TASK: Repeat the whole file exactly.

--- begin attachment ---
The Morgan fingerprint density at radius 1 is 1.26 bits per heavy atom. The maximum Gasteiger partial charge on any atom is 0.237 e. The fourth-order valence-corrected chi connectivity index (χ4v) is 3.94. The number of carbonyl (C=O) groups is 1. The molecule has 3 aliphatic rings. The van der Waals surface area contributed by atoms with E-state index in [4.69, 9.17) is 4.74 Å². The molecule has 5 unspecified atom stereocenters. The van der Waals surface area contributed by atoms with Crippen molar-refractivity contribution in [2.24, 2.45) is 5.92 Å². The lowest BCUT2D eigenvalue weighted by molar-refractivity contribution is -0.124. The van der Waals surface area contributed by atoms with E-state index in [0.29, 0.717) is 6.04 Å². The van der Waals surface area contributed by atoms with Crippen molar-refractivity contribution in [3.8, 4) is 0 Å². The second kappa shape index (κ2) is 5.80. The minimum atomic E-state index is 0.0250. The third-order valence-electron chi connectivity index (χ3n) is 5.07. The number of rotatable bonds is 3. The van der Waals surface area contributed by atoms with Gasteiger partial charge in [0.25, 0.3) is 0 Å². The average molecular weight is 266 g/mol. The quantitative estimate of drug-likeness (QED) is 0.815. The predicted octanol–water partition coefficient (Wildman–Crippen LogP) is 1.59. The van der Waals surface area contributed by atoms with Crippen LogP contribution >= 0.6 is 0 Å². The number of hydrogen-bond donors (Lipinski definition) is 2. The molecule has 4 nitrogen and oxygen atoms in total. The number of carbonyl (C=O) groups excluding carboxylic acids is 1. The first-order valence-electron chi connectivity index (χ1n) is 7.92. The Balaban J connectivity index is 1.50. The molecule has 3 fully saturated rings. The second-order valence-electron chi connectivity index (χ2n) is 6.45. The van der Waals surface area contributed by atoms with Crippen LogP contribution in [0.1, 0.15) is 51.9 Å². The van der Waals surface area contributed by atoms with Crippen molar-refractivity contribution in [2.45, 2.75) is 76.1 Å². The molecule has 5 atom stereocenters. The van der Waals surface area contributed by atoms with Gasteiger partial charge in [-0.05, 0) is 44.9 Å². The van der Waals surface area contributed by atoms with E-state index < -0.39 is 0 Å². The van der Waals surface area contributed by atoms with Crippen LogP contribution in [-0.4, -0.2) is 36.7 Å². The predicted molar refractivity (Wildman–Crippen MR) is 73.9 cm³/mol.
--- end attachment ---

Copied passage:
The Morgan fingerprint density at radius 1 is 1.26 bits per heavy atom. The maximum Gasteiger partial charge on any atom is 0.237 e. The fourth-order valence-corrected chi connectivity index (χ4v) is 3.94. The number of carbonyl (C=O) groups is 1. The molecule has 3 aliphatic rings. The van der Waals surface area contributed by atoms with E-state index in [4.69, 9.17) is 4.74 Å². The molecule has 5 unspecified atom stereocenters. The van der Waals surface area contributed by atoms with Crippen molar-refractivity contribution in [2.24, 2.45) is 5.92 Å². The lowest BCUT2D eigenvalue weighted by molar-refractivity contribution is -0.124. The van der Waals surface area contributed by atoms with E-state index in [0.29, 0.717) is 6.04 Å². The van der Waals surface area contributed by atoms with Crippen molar-refractivity contribution in [3.8, 4) is 0 Å². The second kappa shape index (κ2) is 5.80. The minimum atomic E-state index is 0.0250. The third-order valence-electron chi connectivity index (χ3n) is 5.07. The number of rotatable bonds is 3. The van der Waals surface area contributed by atoms with Gasteiger partial charge in [0.25, 0.3) is 0 Å². The average molecular weight is 266 g/mol. The quantitative estimate of drug-likeness (QED) is 0.815. The predicted octanol–water partition coefficient (Wildman–Crippen LogP) is 1.59. The van der Waals surface area contributed by atoms with Crippen LogP contribution >= 0.6 is 0 Å². The number of hydrogen-bond donors (Lipinski definition) is 2. The molecule has 4 nitrogen and oxygen atoms in total. The number of carbonyl (C=O) groups excluding carboxylic acids is 1. The first-order valence-electron chi connectivity index (χ1n) is 7.92. The Balaban J connectivity index is 1.50. The molecule has 3 fully saturated rings. The second-order valence-electron chi connectivity index (χ2n) is 6.45. The van der Waals surface area contributed by atoms with Crippen LogP contribution in [0.1, 0.15) is 51.9 Å². The van der Waals surface area contributed by atoms with Crippen molar-refractivity contribution in [2.45, 2.75) is 76.1 Å². The molecule has 5 atom stereocenters. The van der Waals surface area contributed by atoms with Gasteiger partial charge in [-0.05, 0) is 44.9 Å². The van der Waals surface area contributed by atoms with E-state index < -0.39 is 0 Å². The van der Waals surface area contributed by atoms with Crippen LogP contribution in [-0.4, -0.2) is 36.7 Å². The predicted molar refractivity (Wildman–Crippen MR) is 73.9 cm³/mol.